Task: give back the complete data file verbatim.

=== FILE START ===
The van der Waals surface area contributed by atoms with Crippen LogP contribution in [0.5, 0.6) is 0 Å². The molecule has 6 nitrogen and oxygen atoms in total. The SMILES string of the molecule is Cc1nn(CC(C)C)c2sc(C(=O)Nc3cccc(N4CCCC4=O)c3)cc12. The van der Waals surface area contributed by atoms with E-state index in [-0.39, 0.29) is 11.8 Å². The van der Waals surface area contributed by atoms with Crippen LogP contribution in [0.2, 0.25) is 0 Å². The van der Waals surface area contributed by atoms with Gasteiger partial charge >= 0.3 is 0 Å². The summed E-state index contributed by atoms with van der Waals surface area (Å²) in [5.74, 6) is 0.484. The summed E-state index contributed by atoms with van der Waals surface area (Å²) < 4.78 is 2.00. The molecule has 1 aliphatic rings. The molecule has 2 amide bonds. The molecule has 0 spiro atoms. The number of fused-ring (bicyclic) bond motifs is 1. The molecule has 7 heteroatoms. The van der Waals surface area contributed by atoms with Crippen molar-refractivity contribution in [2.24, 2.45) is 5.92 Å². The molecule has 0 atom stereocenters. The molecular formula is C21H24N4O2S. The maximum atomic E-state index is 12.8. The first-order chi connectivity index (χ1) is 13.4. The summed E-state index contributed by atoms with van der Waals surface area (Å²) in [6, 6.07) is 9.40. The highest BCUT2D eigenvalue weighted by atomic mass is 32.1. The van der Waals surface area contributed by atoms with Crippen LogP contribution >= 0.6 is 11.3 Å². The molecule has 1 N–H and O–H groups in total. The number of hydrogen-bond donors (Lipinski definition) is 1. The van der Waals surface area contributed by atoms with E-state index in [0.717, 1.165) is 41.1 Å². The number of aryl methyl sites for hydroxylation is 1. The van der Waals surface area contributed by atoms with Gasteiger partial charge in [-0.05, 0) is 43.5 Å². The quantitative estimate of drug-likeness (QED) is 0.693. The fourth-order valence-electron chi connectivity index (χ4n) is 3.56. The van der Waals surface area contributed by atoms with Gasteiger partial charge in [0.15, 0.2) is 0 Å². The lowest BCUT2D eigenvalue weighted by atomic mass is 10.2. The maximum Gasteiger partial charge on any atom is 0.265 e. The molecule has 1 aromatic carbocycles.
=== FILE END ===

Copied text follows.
The van der Waals surface area contributed by atoms with Crippen LogP contribution in [0.5, 0.6) is 0 Å². The molecule has 6 nitrogen and oxygen atoms in total. The SMILES string of the molecule is Cc1nn(CC(C)C)c2sc(C(=O)Nc3cccc(N4CCCC4=O)c3)cc12. The van der Waals surface area contributed by atoms with E-state index in [-0.39, 0.29) is 11.8 Å². The van der Waals surface area contributed by atoms with Crippen LogP contribution in [0.2, 0.25) is 0 Å². The van der Waals surface area contributed by atoms with Gasteiger partial charge >= 0.3 is 0 Å². The summed E-state index contributed by atoms with van der Waals surface area (Å²) in [5.74, 6) is 0.484. The summed E-state index contributed by atoms with van der Waals surface area (Å²) < 4.78 is 2.00. The molecule has 1 aliphatic rings. The molecule has 2 amide bonds. The molecule has 0 spiro atoms. The number of fused-ring (bicyclic) bond motifs is 1. The molecule has 7 heteroatoms. The van der Waals surface area contributed by atoms with Crippen molar-refractivity contribution in [2.24, 2.45) is 5.92 Å². The molecule has 0 atom stereocenters. The molecular formula is C21H24N4O2S. The maximum atomic E-state index is 12.8. The first-order chi connectivity index (χ1) is 13.4. The summed E-state index contributed by atoms with van der Waals surface area (Å²) in [6, 6.07) is 9.40. The highest BCUT2D eigenvalue weighted by atomic mass is 32.1. The van der Waals surface area contributed by atoms with Crippen LogP contribution >= 0.6 is 11.3 Å². The molecule has 1 N–H and O–H groups in total. The number of hydrogen-bond donors (Lipinski definition) is 1. The van der Waals surface area contributed by atoms with E-state index in [0.717, 1.165) is 41.1 Å². The number of aryl methyl sites for hydroxylation is 1. The van der Waals surface area contributed by atoms with Gasteiger partial charge in [-0.05, 0) is 43.5 Å². The quantitative estimate of drug-likeness (QED) is 0.693. The fourth-order valence-electron chi connectivity index (χ4n) is 3.56. The van der Waals surface area contributed by atoms with Gasteiger partial charge in [0.15, 0.2) is 0 Å². The lowest BCUT2D eigenvalue weighted by atomic mass is 10.2. The maximum Gasteiger partial charge on any atom is 0.265 e. The molecule has 1 aromatic carbocycles.